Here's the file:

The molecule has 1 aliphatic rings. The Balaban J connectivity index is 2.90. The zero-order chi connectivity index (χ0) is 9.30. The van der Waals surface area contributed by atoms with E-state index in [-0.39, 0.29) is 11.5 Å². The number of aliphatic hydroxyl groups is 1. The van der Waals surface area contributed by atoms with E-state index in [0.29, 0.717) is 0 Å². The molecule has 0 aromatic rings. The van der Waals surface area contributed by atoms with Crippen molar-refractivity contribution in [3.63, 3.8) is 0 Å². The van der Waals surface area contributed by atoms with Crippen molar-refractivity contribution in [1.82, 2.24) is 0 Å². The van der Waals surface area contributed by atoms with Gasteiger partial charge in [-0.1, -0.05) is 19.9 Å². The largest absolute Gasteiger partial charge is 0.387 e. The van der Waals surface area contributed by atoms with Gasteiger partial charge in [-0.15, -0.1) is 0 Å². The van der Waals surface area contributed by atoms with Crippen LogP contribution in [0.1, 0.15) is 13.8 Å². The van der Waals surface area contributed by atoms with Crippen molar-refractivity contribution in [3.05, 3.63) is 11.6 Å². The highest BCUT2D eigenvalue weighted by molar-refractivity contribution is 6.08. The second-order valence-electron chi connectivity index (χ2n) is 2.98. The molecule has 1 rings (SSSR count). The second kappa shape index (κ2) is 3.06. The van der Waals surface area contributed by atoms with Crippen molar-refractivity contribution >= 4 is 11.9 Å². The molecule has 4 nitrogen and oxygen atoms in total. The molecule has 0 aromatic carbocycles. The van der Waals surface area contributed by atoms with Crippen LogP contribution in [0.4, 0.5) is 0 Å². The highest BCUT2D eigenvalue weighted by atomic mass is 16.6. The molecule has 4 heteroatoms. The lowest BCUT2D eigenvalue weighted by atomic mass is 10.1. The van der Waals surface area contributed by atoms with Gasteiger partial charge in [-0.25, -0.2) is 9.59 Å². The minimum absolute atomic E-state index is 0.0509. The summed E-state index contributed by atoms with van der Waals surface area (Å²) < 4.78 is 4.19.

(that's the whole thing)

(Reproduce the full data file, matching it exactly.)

The molecule has 1 aliphatic rings. The Balaban J connectivity index is 2.90. The zero-order chi connectivity index (χ0) is 9.30. The van der Waals surface area contributed by atoms with E-state index in [-0.39, 0.29) is 11.5 Å². The number of aliphatic hydroxyl groups is 1. The van der Waals surface area contributed by atoms with E-state index in [0.29, 0.717) is 0 Å². The molecule has 0 aromatic rings. The van der Waals surface area contributed by atoms with Crippen molar-refractivity contribution in [3.63, 3.8) is 0 Å². The van der Waals surface area contributed by atoms with Crippen molar-refractivity contribution in [1.82, 2.24) is 0 Å². The van der Waals surface area contributed by atoms with Gasteiger partial charge in [-0.1, -0.05) is 19.9 Å². The largest absolute Gasteiger partial charge is 0.387 e. The van der Waals surface area contributed by atoms with Gasteiger partial charge in [-0.15, -0.1) is 0 Å². The van der Waals surface area contributed by atoms with Crippen LogP contribution in [0.1, 0.15) is 13.8 Å². The van der Waals surface area contributed by atoms with Crippen molar-refractivity contribution in [3.05, 3.63) is 11.6 Å². The highest BCUT2D eigenvalue weighted by molar-refractivity contribution is 6.08. The second-order valence-electron chi connectivity index (χ2n) is 2.98. The molecule has 1 rings (SSSR count). The second kappa shape index (κ2) is 3.06. The van der Waals surface area contributed by atoms with Crippen molar-refractivity contribution >= 4 is 11.9 Å². The molecule has 4 nitrogen and oxygen atoms in total. The molecule has 0 aromatic carbocycles. The van der Waals surface area contributed by atoms with Crippen LogP contribution in [0.4, 0.5) is 0 Å². The highest BCUT2D eigenvalue weighted by atomic mass is 16.6. The molecule has 4 heteroatoms. The lowest BCUT2D eigenvalue weighted by atomic mass is 10.1. The van der Waals surface area contributed by atoms with Gasteiger partial charge in [-0.25, -0.2) is 9.59 Å². The minimum absolute atomic E-state index is 0.0509. The summed E-state index contributed by atoms with van der Waals surface area (Å²) < 4.78 is 4.19.